Held in conjunction with a workshop at the 27th annual conference on Human-Computer Interaction (CHI)
Free and open to the public.
What do glitter and glue, needles and thread, batteries and wires have to do with Human Computer Interaction? What can makers and crafters teach technology researchers and designers about the world and technology? How can CHI researchers engage with Do-It-Yourself communities? This session will be a dialogue about the relationships between academia and DIY communities. It will include presentations from the workshop organizers and participants who will demo and discuss their own DIY projects and then use them as springboards for open discussions with the audience. Come to see some interesting projects and to share your own insights and experiences.
When: 7:00pm Tuesday April 7
Where: Bartos Theater, Lower Level, MIT Media Lab (E15), MIT campus
Leah Buechley is an Assistant Professor at the MIT Media Lab where she directs the High-Low Tech research group. The High-Low Tech group explores the integration of high and low technology from cultural, material, and practical perspectives, with the goal of engaging diverse groups of people in developing their own technologies. Leah is a well-known expert in the field of electronic textiles (e-textiles), and her work in this area includes developing a method for creating cloth printed circuit boards (fabric PCBs) and designing the commercially available LilyPad Arduino toolkit.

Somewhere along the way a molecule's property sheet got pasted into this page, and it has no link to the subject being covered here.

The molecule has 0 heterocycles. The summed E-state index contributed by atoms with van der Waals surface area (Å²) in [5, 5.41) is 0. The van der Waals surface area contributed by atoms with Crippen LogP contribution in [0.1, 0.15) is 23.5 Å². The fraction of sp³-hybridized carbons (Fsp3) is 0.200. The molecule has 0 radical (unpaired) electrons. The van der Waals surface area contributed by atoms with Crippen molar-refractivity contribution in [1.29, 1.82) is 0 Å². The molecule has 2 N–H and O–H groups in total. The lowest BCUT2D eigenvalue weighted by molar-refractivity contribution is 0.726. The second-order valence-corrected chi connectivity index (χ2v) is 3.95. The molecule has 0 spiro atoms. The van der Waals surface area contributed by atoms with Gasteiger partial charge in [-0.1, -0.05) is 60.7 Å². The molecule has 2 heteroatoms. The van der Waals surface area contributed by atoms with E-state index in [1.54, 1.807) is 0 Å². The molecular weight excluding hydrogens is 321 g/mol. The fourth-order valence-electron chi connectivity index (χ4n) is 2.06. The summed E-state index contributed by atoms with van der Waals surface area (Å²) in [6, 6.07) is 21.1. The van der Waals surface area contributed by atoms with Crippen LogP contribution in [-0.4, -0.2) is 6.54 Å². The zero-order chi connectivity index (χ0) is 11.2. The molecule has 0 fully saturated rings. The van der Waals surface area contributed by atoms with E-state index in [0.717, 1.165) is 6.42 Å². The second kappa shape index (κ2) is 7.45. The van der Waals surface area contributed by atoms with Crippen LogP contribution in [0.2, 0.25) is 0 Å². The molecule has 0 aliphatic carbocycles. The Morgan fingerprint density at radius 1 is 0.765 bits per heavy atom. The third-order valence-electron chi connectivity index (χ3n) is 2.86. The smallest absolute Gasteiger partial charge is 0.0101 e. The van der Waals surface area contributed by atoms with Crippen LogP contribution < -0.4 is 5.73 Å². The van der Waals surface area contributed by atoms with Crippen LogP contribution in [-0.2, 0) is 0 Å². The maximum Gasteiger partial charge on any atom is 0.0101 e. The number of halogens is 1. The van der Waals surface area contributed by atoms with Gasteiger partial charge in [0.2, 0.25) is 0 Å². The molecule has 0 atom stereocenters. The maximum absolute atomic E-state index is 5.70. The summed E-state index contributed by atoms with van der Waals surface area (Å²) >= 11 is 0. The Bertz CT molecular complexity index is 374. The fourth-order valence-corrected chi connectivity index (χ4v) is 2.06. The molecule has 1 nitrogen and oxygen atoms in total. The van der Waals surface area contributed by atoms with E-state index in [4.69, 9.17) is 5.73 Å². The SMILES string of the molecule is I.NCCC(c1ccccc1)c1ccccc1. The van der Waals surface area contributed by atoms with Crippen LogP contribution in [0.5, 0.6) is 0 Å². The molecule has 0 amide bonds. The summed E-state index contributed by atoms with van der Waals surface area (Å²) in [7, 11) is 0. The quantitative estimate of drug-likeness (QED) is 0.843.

Eric Paulos is an Assistant Professor in the Human-Computer Interaction Institute within the School of Computer Science at Carnegie Mellon University. Previously he was Senior Research Scientist at Intel in Berkeley, California where he founded the Urban Atmospheres research group - challenged to employ innovative methods to explore urban life and the future fabric of emerging technologies across public urban landscapes. His areas of expertise span a deep body of research territory in urban computing, sustainability, green design, environmental awareness, social telepresence, robotics, physical computing, interaction design, persuasive technologies, and intimate media.
Daniela Rosner is a graduate student at the School of Information at UC Berkeley. Her research focuses on how the design of social cues in information technology impact our interactions. She investigates how technology can support and strengthen ties between people using the artifacts they create.
Amanda Williams is a PhD student at UC Irvine. Her research interests are in the general area of Human-Computer Interaction, including but not limited to ubiquitous computing in urban environments, tangible user interfaces, computer mediated communication, and how Irvine got to be such a bizarre planned community. "If this whole HCI thing doesn't work out, I'll likely spend my time snowboarding and running a pi(e) shop."
Added by davidnunez on March 27, 2009